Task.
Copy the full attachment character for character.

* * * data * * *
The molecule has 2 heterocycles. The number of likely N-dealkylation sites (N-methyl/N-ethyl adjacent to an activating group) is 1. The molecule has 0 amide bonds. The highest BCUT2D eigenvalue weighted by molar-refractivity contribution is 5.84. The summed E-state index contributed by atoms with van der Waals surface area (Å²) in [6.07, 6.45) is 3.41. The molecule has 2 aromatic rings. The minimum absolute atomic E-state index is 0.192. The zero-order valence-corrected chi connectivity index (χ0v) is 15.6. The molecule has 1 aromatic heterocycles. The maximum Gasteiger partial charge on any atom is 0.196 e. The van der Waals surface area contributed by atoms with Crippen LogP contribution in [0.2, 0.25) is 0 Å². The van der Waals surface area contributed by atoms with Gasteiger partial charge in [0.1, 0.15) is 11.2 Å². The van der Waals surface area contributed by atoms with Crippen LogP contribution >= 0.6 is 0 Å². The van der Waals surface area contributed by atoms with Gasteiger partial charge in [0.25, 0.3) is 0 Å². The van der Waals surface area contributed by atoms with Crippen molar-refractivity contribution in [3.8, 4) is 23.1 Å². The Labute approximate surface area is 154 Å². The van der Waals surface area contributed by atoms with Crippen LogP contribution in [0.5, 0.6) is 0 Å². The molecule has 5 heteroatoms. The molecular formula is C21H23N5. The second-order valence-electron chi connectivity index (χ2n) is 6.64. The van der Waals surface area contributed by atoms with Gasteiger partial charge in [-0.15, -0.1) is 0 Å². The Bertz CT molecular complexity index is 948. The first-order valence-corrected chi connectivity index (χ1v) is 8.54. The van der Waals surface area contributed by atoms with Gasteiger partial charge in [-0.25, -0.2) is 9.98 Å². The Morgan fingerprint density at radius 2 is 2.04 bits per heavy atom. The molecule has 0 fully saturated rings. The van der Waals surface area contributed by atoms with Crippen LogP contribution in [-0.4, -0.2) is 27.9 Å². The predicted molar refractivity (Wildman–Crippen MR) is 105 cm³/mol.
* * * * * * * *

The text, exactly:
The molecule has 2 heterocycles. The number of likely N-dealkylation sites (N-methyl/N-ethyl adjacent to an activating group) is 1. The molecule has 0 amide bonds. The highest BCUT2D eigenvalue weighted by molar-refractivity contribution is 5.84. The summed E-state index contributed by atoms with van der Waals surface area (Å²) in [6.07, 6.45) is 3.41. The molecule has 2 aromatic rings. The minimum absolute atomic E-state index is 0.192. The zero-order valence-corrected chi connectivity index (χ0v) is 15.6. The molecule has 1 aromatic heterocycles. The maximum Gasteiger partial charge on any atom is 0.196 e. The van der Waals surface area contributed by atoms with Crippen LogP contribution in [0.2, 0.25) is 0 Å². The van der Waals surface area contributed by atoms with Gasteiger partial charge in [0.1, 0.15) is 11.2 Å². The van der Waals surface area contributed by atoms with Crippen LogP contribution >= 0.6 is 0 Å². The van der Waals surface area contributed by atoms with Gasteiger partial charge in [0.25, 0.3) is 0 Å². The van der Waals surface area contributed by atoms with Crippen molar-refractivity contribution in [3.8, 4) is 23.1 Å². The Labute approximate surface area is 154 Å². The van der Waals surface area contributed by atoms with Crippen LogP contribution in [0.5, 0.6) is 0 Å². The molecule has 5 heteroatoms. The molecular formula is C21H23N5. The second-order valence-electron chi connectivity index (χ2n) is 6.64. The van der Waals surface area contributed by atoms with Gasteiger partial charge in [-0.15, -0.1) is 0 Å². The Bertz CT molecular complexity index is 948. The first-order valence-corrected chi connectivity index (χ1v) is 8.54. The van der Waals surface area contributed by atoms with Gasteiger partial charge in [-0.25, -0.2) is 9.98 Å². The Morgan fingerprint density at radius 2 is 2.04 bits per heavy atom. The molecule has 0 fully saturated rings. The van der Waals surface area contributed by atoms with Crippen LogP contribution in [-0.4, -0.2) is 27.9 Å². The predicted molar refractivity (Wildman–Crippen MR) is 105 cm³/mol.